The pins aren't just being "connected through"...the data is being forwarded like IP traffic going through a router.

Regarding i2c, if one had an specific module, with i2c connector, you could yourself add all the i2c devices in the world to this module, and thereby chain yourself, I suspect the same applies to other busses like spi? (haven't read up properly on that yet)

Yes, exactly. Creating an "I2C" module would let you connect a chain of I2C devices to that module. It would appear to the mainboard as an I2C bus. No go!bus chaining needed.

You can also do this with RGB LED strips that use their own chaining protocol...just create an RGB LED strip controller and hook up the strip.

The only module there that i would have chaining for is led matrixes, but think I would add my own chaining for that exact usage, than to use an generic allpurpose chaining mechanism that would make me have to tweak and follow other rules.

Now that is a cool application that makes sense. You could use either go!bus chaining or your own system (wrapped by your module's driver). You have total freedom there which way to go...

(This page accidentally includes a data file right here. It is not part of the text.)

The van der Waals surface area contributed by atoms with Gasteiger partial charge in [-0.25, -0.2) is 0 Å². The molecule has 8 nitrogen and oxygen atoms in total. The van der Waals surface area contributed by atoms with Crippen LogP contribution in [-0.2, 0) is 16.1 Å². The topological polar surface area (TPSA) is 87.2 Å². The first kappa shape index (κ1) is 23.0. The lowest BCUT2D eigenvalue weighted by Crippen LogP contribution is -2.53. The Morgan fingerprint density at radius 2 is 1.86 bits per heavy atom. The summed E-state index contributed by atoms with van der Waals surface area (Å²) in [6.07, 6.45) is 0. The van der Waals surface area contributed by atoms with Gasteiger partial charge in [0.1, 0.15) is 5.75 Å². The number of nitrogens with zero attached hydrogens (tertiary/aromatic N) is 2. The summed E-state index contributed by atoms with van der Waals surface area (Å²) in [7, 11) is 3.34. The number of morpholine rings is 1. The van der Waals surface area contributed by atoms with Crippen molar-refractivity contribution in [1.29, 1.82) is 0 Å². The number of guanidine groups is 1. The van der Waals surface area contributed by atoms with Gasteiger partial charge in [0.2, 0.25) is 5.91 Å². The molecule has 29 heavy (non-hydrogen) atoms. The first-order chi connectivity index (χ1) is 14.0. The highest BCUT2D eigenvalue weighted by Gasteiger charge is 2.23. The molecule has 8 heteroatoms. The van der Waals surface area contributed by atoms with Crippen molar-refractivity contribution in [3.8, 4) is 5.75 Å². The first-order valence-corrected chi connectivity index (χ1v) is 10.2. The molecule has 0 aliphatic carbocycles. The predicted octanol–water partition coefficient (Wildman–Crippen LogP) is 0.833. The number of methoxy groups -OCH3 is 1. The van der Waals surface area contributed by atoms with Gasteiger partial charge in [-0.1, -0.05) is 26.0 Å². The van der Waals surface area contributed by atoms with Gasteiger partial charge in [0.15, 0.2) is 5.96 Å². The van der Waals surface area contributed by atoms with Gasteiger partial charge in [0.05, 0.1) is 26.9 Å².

Chris

#11 neslekkim

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Posted 17 July 2012 - 11:09 AM

That's actually one of the beautiful things about go!bus chaining... Your downstream port is switched packet traffic, handled by the go!bus firmware on the module's microcontroller. So you just need to test that you wired it up properly...and all modules should just work.

The pins aren't just being "connected through"...the data is being forwarded like IP traffic going through a router.


That's exactly what I don't want to get involved in, if I create say, and an 7segment module, and used that chaining protocol, i would implement maybe an stm8 to control it (or some other easy stuff), but to use that protocol to chain next 7segment, or add an button at the end, I need to program that controller to also handle all incoming data, find out what's for me, and what's not, and pass that on, and I need to do this fast, so I don't add to the latency for next module.
If I buy an other module and add into these, I and that module is not coded properly, and it adds extra delay or latency, I cannot do anything about it, than pray that the developer of that module fixes the code, or remove it.